Gourmet Bucks: Students’ true feelings

Jalen Byrd | Staff Writer

Gourmet Bucks are finally here! All students know what they are: the $75 that Hampton University places in the student’s account every semester —as long as the student in question has signed up for a meal plan. Beginning approximately a month after the school years starts, students can use their Gourmet Bucks to purchase food from the university’s Chick-fil-A, Pirate Grill, Planet Smoothie and Starbucks.

Initially, this $75 seems like a generous luxury the school gives its students, or at least that is what it may seem from the outside.

I was amazed to find out how students truly felt about the “luxurious” Gourmet Bucks.

Earlier in the week, I asked students in the Student Center how they felt about the Gourmet Bucks that the school provides. I asked them the following two questions:

1. Do you believe students should be provided more Gourmet Bucks?

2. Would you rather have the Gourmet Bucks distributed more frequently, and distributed periodically?

After surveying 40 students, asking them these two questions, 95 percent of them answered “yes” to question one; that is, 38 out of the 40 students surveyed believe students should be given more money for their Gourmet Bucks.

For those students who answered “yes,” I asked them why they felt this way. They explained to me that the current stipend simply does not contain enough money.

Seleata McDonald, a second-year psychology pre-med major from Madison, Wisconsin, called it “ridiculous.”

“It is very hard on the student athletes,” McDonald said. “For the most part, the cafeteria is closed by the time we get out of practice. I have no choice but to use my Gourmet Bucks. It has been less than a month, and I am already almost out. I think we should get at least $150.”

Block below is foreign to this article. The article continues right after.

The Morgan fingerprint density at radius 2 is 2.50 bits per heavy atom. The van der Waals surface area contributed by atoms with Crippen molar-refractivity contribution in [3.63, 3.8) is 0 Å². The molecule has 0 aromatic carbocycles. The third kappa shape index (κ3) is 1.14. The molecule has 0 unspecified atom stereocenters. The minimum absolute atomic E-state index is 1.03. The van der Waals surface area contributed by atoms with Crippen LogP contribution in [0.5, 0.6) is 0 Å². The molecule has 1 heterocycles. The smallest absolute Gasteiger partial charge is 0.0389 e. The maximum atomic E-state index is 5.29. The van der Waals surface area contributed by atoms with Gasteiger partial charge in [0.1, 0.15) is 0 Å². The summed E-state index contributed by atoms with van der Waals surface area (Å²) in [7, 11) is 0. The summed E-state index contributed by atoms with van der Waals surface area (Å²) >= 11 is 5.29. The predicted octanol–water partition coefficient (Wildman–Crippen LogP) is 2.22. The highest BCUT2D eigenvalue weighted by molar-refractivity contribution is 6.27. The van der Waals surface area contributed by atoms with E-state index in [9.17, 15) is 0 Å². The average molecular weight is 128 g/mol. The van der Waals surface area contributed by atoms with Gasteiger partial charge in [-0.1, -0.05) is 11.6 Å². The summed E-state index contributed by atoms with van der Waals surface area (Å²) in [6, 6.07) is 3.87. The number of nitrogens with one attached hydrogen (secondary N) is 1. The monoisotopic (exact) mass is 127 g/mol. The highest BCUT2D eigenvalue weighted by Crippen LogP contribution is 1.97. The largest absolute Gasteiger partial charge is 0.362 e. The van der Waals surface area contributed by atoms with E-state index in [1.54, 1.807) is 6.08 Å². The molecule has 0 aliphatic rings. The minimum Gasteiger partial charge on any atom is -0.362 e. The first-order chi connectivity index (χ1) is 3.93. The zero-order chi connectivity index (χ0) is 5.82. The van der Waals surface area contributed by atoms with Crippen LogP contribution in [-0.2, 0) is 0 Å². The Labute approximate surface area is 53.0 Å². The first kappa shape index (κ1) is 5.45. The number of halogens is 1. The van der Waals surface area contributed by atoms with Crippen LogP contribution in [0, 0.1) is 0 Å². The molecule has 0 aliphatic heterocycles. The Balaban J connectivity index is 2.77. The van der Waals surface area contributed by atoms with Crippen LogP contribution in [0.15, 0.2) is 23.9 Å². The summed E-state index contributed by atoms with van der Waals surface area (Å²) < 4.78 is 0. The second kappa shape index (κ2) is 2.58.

McDonald offers an interesting pespective. Student athletes devote so much of their time to the university. They dedicate countless hours of their week to performance and practice, it is comparable to maintaining a job while being a fulltime student. They should not have to worry about how they are going to eat after practice because they have no more Gourmet Bucks and the cafeteria is closed.

I then asked one of the two students about their “no” answer to question one. Talaya Hager, a second-year biology pre-med major from Washington, D.C., explained how she uses the current stipend of Gourmet Bucks as a learning tool.

“I agree that $75 is not a lot for students to use over a semester, but I am using this as a learning opportunity,” Hager said. “This is teaching me how to budget my money. Comparing myself from freshman year to now, I would have already spent all my Gourmet bucks. Now I am making my money last the entire semester.”

When asking students question number two, 100 percent of the answers were “no.”

When asking Lundon Williams, a second-year pre-nursing major from Laurel, Maryland, to explain why she answered “no,” Williams said, “Because I want all of my money, [it] makes me feel I have more if I get it all at once,” before laughing and walking away.

In conclusion: I have found that students do appreciate the kindness of the $75, but most would respectfully suggest a more generous amount.


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